Two Treatises of Government
Reader, THOU hast here the Beginning and End of a Discourse concerning Government; what Fate has otherwise disposed of the Papers that should have filled up the middle, and were more than all the rest, 'tis not worth while to tell thee. These, which remain, I hope are sufficient to establish the Throne of our Great Restorer, Our present King William; to make good his Title, in the Consent of the People, which being the only one of all lawful Governments, he has more fully and clearly, than any Prince in Christendom: And to justify to the World the People of England, whose love of their Just and Natural Rights, with their Resolution to preserve them, saved the Nation when it was on the very brink of Slavery and Ruin. If these Papers have that evidence, I flatter my self is to be found in them, there will be no great miss of those which are lost, and my Reader may be satisfied without them. For I imagine, I shall have neither the time, nor inclination to repeat my Pains, and fill up the wanting part of my Answer, by tracing Sir Robert again, through all the Windings and Obscurities which are to be met with in the several Branches of his wonderful System. The King, and Body of the Nation, have since so thoroughly confuted his Hypothesis, that, I suppose, no Body hereafter will have either the Confidence to appear against our Common Safety, and be again an Advocate for Slavery; or the Weakness to be deceived with Contradictions dressed up in a Popular Stile, and well turned Periods. For if any one will be at the Pains himself, in those Parts which are here untouched, to strip Sir Robert’s Discourses of the Flourish of doubtful Expressions, and endeavour to reduce his Words to direct, positive, intelligible Propositions, and then compare them one with another, he will quickly be satisfied there was never so much glib Nonsense put together in well sounding English. If he think it not worth while to examine his Works all through, let him make an Experiment in that part where he Treats of Usurpation; and let him try, whether he can, with all his Skill, make Sir Robert intelligible, and consistent with himself, or common sense. I should not speak so plainly of a Gentleman, long since past answering, had not the Pulpit, of late Years, publickly owned his Doctrine, and made it the Currant Divinity of the Times. 'Tis necessary those Men, who taking on them to be Teachers, have so dangerously misled others, should be openly shewed of what Authority this their Patriarch is, whom they have so blindly followed, that so they may either retract what upon so ill Grounds they have vented, and cannot be maintained; or else justifie those Principles which they Preachd up for Gospel; though they had no better an Author than an English Courtier. For I should not have Writ against Sir Robert, or taken the pains to shew his mistakes, Inconsistencies, and want of (what he so much boasts of, and pretends wholly to build on) Scripture-proofs, were there not Men amongst us, who, by crying up his Books, and espousing his Doctrine, save me from the Reproach of Writing against a dead Adversary. They have been so zealous in this Point, that, if I have done him any wrong; I cannot hope they should spare me. I wish, where they have done the Truth and the Publick wrong, they would be as ready to Redress it and allow its just Weight to this Reflection, viz. That there cannot be done a greater Mischief to Prince and People, than the Propagating wrong Notions concerning Government; that so at last all times might not have reason to complain of the Drum Ecclesiastick. If any one, concerned really for Truth, undertake the Confutation of my Hypothesis, I promise him either to recant my mistake, upon fair Conviction; or to answer his Difficulties. But he must remember two Things;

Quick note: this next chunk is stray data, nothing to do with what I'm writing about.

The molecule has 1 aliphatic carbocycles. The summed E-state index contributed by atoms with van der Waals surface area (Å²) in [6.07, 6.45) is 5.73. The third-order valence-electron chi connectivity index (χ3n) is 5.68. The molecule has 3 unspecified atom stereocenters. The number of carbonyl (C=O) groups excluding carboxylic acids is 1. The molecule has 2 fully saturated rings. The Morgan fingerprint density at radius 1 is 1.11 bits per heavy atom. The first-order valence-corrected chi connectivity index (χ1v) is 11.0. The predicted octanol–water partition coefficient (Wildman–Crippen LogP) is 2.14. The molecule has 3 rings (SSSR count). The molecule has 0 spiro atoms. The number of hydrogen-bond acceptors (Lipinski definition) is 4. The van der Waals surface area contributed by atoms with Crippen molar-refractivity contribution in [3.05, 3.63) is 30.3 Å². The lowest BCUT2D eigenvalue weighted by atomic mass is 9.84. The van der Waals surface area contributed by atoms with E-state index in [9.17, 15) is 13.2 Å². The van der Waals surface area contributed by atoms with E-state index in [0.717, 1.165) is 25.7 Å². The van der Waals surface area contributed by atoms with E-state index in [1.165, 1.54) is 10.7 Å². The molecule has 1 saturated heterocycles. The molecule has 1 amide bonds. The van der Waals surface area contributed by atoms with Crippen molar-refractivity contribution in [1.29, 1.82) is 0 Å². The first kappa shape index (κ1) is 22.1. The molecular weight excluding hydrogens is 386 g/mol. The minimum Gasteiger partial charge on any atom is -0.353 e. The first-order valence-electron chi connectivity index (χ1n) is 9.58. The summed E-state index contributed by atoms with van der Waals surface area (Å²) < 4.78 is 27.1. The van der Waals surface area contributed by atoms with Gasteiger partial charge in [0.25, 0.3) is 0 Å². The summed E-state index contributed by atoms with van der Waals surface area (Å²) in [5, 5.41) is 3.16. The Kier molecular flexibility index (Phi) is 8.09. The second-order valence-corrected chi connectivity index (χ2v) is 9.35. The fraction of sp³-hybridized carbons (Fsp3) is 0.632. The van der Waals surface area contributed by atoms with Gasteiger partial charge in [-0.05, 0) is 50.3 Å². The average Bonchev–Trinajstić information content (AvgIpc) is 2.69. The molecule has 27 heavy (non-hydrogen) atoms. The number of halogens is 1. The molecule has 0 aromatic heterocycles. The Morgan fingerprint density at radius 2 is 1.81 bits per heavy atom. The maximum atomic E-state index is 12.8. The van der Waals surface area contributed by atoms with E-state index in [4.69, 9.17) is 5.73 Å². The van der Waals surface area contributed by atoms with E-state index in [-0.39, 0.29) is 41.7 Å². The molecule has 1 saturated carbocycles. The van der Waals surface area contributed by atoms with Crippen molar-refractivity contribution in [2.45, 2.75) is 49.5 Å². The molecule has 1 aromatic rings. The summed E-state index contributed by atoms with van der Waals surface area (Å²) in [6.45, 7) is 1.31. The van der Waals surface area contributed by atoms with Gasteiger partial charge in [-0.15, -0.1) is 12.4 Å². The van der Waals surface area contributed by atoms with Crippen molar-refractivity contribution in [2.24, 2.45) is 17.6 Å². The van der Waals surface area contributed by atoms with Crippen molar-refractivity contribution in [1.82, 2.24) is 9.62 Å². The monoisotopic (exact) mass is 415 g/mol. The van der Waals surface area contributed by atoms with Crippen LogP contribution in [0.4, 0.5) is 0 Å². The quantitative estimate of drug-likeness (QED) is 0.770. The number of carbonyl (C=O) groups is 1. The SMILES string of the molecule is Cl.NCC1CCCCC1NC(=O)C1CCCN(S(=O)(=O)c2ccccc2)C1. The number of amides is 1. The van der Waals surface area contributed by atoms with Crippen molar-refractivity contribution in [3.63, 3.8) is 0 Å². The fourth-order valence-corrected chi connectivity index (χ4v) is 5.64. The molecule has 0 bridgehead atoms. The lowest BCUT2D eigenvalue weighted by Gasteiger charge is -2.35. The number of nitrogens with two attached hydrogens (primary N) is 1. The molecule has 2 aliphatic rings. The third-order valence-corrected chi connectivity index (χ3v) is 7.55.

First, That Cavilling here and there, at some Expression, or little incident of my Discourse, is not an answer to my Book.
Secondly, That I shall not take railing for Arguments, nor think either of these worth my notice: Though I shall always look on my self as bound to give satisfaction to any one who shall appear to be conscientiously scrupulous in the point, and shall shew any just Grounds for his scruples.
I have nothing more, but to advertise the Reader, that A stands for our Author. O for his Observations on Hobbs, Milton, &c. And that a bare Quotation of Pages always means Pages of his Patriarcha, Edit. 1680.
The Contents of Book I
Chap. I. The Introduction
Chap. II. Of Paternal and Regal Power
Chap. III. Of Adam’s Title to Sovereignty, by Creation
Chap. IV. Of Adam’s Title to Sovereignty, by Donation
Chap. V. Of Adam’s Title to Sovereignty, by the Subjection of Eve
Chap. VI. Of Adam’s Title to Sovereignty, by Fatherhood
Chap. VII. Of Fatherhood and Propriety, consider'd together as Fountains of Sovereignty
Chap. VIII. Of the Conveyance of Adam’s Sovereign Monarchical Power
Chap. IX. Of Monarchy, by Inheritance from Adam
Chap. X. Of the Heir to the Monarchical Power of Adam
Chap. XI. Who Heir?
The Contents of Book II
Chap. I. The Introduction
Chap. II. Of the State of Nature
Chap. III. Of the State of War
Chap. IV. Of Slavery
Chap. V. Of Property
Chap. VI. Of Paternal Power
Chap. VII. Of Political, or Civil Power
Chap. VIII. Of the Beginning of Political Societies
Chap. IX. Of the Ends of Political Society and Government
Chap. X. Of the Forms of a Commonwealth
Chap. XI. Of the Extent of the Legislative Power
Chap. XII. Of the Legislative, Executive, and Federative Power of the Commonwealth
Chap. XIII. Of the Subordination of the Powers of the Commonwealth
Chap. XIV. Of Prerogative
Chap. XV. Of Paternal, Political, and Despotical Power, considered together
Chap. XVI. Of conquest
Chap. XVII. Of Usurpation
Chap. XVIII. Of Tyranny
Chap. XIX. Of the Dissolusion of Government
The End of the Contents.